All Creatures Great and Small — Does Your Pet Need an Animal Chiropractor?

By Karen Foulke Larson

Sarah Wilkinson, Doctor of Chiropractic, always knew she wanted a career working with animals. She started working at an animal hospital in high school, and through the years as she moved her way up to head animal technician, learned the importance of preventive care. She saw how raw food diets, chiropractic care, and acupuncture helped the animals she cared for as well as her own pets. This influenced her decision to become certified as an animal chiropractor. She now treats cats and dogs and even horses.

What is Animal Chiropractic?

Chiropractic deals with the entire nervous system. Misaligned vertebrae (known as subluxations) can put pressure on spinal nerves. By adjusting the misaligned vertebrae, chiropractic care addresses the cause of the problem instead of just the symptoms.

Some of the conditions that might cause a pet owner to seek chiropractic care for their cat or dog include: gait problems; behavioral changes; performance problems; musculoskeletal problems; disc problems; joint problems; limping; age-related degeneration; neck, back, leg and/or tail pain; decreased range of motion; maintenance of joint and spinal health; and wellness and preventive care. One of the causes of subluxations can be some form of trauma, like getting hit by a car or a slip and fall. The birthing process can also cause subluxations.

An animal chiropractor works to restore function and mobility to the compromised vertebrae in an effort to re-establish neurologic transmissions and allow the body to perform at its potential. Animal chiropractors use their hands to identify the areas of restriction and then apply a precise thrust on the immobile anatomical structures to restore the normal motion of the vertebrae.

Animal chiropractic care is often sought to correct a problem, but it is also beneficial for wellness and preventive care. It does not replace traditional veterinary care and, as Wilkinson explained, is an integrative method that is used in conjunction with traditional veterinary care.

Finding a Chiropractor for Your Pet

Wilkinson’s field has grown over the last fifteen years, but there are many pet owners who are just finding out about this option. When she introduces herself to someone for the first time away from her clinic, she often hears the question, “Can I see your business card?” She has had many interesting conversations sitting next to strangers on airplanes who didn’t even realize animal chiropractors existed.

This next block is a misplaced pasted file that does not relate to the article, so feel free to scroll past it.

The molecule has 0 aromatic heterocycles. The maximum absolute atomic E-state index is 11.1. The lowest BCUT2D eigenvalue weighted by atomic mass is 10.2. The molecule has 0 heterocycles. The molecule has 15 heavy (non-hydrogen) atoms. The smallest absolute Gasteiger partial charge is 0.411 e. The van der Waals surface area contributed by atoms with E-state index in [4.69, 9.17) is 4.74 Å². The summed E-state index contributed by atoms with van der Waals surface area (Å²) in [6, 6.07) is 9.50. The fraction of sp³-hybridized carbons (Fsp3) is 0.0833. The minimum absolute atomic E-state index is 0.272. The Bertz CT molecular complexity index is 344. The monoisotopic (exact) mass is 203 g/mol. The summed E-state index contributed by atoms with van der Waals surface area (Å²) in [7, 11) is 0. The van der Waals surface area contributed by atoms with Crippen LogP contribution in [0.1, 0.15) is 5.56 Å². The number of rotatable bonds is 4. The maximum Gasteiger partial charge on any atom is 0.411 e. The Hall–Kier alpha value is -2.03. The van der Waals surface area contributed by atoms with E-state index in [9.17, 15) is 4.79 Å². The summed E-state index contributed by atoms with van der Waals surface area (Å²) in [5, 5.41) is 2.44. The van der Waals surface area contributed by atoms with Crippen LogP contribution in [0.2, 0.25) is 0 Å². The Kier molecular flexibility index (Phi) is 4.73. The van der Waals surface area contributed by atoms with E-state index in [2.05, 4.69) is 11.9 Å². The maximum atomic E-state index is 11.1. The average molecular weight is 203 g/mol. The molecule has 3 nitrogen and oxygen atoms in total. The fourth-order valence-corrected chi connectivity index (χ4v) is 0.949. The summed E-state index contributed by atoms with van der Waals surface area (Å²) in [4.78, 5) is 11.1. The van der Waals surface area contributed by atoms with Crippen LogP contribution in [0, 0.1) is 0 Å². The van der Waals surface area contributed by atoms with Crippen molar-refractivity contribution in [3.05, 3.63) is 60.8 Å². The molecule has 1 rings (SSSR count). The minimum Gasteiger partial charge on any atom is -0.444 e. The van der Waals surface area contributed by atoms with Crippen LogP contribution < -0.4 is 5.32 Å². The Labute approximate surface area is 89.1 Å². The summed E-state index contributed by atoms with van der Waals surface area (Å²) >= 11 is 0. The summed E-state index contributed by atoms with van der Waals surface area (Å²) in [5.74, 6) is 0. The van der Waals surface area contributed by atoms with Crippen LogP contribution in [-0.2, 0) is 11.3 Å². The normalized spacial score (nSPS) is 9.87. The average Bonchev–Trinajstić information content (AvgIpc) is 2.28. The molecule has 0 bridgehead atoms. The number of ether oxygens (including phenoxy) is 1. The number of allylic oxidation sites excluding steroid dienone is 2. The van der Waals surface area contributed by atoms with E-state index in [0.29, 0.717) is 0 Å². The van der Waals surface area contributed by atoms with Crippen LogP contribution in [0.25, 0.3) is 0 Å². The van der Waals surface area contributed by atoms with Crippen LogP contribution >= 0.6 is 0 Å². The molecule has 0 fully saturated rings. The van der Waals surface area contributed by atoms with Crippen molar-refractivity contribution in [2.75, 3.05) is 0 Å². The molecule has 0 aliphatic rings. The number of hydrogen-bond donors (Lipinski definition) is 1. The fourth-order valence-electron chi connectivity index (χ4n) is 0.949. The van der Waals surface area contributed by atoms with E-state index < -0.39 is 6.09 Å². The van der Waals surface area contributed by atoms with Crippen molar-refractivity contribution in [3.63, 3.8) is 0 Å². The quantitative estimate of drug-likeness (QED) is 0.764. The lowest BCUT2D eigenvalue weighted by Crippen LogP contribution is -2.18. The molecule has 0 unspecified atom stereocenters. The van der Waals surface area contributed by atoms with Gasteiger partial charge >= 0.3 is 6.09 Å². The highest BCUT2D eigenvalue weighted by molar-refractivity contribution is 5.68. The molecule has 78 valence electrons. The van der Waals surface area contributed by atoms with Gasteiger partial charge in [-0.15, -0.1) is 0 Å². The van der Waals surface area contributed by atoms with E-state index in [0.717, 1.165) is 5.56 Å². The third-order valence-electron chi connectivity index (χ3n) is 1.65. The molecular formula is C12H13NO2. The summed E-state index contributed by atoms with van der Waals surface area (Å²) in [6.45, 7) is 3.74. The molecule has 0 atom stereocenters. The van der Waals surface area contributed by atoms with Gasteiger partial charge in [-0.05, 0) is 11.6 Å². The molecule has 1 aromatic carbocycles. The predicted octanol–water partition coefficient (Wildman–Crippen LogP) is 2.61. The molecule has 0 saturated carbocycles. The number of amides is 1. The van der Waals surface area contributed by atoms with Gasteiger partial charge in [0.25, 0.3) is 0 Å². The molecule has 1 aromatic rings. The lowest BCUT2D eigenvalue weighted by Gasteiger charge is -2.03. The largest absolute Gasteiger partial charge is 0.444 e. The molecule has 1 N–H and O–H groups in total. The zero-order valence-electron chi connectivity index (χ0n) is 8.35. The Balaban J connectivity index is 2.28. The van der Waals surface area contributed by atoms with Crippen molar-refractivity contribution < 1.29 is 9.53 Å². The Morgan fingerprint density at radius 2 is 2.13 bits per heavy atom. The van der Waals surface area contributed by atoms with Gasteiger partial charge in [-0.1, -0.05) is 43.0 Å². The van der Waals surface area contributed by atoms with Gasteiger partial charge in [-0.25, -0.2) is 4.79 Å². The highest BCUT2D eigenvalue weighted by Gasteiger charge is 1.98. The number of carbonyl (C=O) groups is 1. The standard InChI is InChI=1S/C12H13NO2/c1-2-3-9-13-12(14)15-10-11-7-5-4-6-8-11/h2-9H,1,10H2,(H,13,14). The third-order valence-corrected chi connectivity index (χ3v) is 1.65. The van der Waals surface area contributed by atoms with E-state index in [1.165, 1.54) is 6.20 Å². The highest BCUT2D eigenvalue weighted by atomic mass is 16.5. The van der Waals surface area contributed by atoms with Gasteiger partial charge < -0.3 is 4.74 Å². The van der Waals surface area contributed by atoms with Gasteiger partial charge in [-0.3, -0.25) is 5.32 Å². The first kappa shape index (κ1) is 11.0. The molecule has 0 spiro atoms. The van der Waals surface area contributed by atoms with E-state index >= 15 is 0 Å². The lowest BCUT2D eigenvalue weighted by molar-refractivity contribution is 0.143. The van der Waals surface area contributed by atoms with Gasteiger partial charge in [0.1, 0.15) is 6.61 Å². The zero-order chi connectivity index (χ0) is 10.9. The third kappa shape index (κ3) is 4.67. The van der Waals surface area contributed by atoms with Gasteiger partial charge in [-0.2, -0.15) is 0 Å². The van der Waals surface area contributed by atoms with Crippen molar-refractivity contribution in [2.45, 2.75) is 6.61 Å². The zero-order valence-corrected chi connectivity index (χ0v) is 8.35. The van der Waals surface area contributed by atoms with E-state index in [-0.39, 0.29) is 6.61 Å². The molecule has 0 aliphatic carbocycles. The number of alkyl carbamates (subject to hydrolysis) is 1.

When looking for an animal chiropractor, start with the American Veterinarian Chiropractic Association (AVCA), the certifying agency for chiropractors and veterinarians who have undergone post-graduate animal chiropractic training. Some chiropractors might offer to take care of their patients’ pets, or may have graduated from a basic animal chiropractic program, but Wilkinson cautioned that finding a Doctor of Chiropractic (D.C.) or a Doctor of Veterinarian Medicine (D.V.M.) who is certified by the AVCA guarantees that they are thoroughly trained and have passed a written and clinical exam.

The Michigan Veterinary Medical Association requires a veterinarian’s referral and observation for chiropractic care. Wilkinson works at the Synergy Animal Hospital and Chiropractic in Saline (the same clinic where she started working during high school) with Linda Fung, D.V.M. It costs $85 to see both the veterinarian and the animal chiropractor. The cost for adjustments is $50. Some pet owners schedule regular visits, but the frequency of visits varies based on the individual pet’s needs.

Wilkinson said that once the primary issue improves, there are often other changes to the animal’s overall well-being, such as allergy relief or the pet tolerating medications better.

Popular with Pets (and Owners)

Kim Dermyre has known Wilkinson for at least fifteen years. Wilkinson first cared for Dermyre’s pets when she was a vet technician at Synergy. Dermyre’s Rhodesian Ridgeback, Geunther, was the first Dermyre pet to receive chiropractic care. Dermyre’s current pet, Greta, is a 68-pound Rhodesian Ridgeback. Dermyre thinks chiropractic care has helped extend Greta’s life. She is now 14.

Dermyre said, “The results were phenomenal. It gives them the ability to move more freely as they age with the onset of arthritis.”

When asked about Wilkinson, Dermyre added, “Her knowledge and compassion, along with a beautiful personality, are tops, and most of all, her love of animals makes her a special doctor as well as a person.”

If pet owners are questioning whether their pet will tolerate chiropractic care, Wilkinson can put their concerns at ease. One example is an 85-pound pit bull mix who originally saw Wilkinson for an injured back. The dog was nervous at the first visit when she was in pain, but as soon as Wilkinson corrected the problem, she quickly welcomed the visits to Wilkinson. Now she runs in the door of the clinic, finds Wilkinson, and sits in her lap.

Want to know more about animal chiropractic? Visit the American Veterinarian Chiropractic Association’s website: www.animalchiropractic.org.

Sarah Wilkinson, D.C., practices at Synergy Animal Hospital and Chiropractic located at 250 E. Michigan Avenue in Saline. For more information, visit www.synergyanimalhospital.net or call (734) 944-1640. She is also co-owner of Life's Journey Family Chiropractic, located in Ann Arbor, and is one of the few AVCA certified animal chiropractors in the state.



Posted on December 31, 2015 .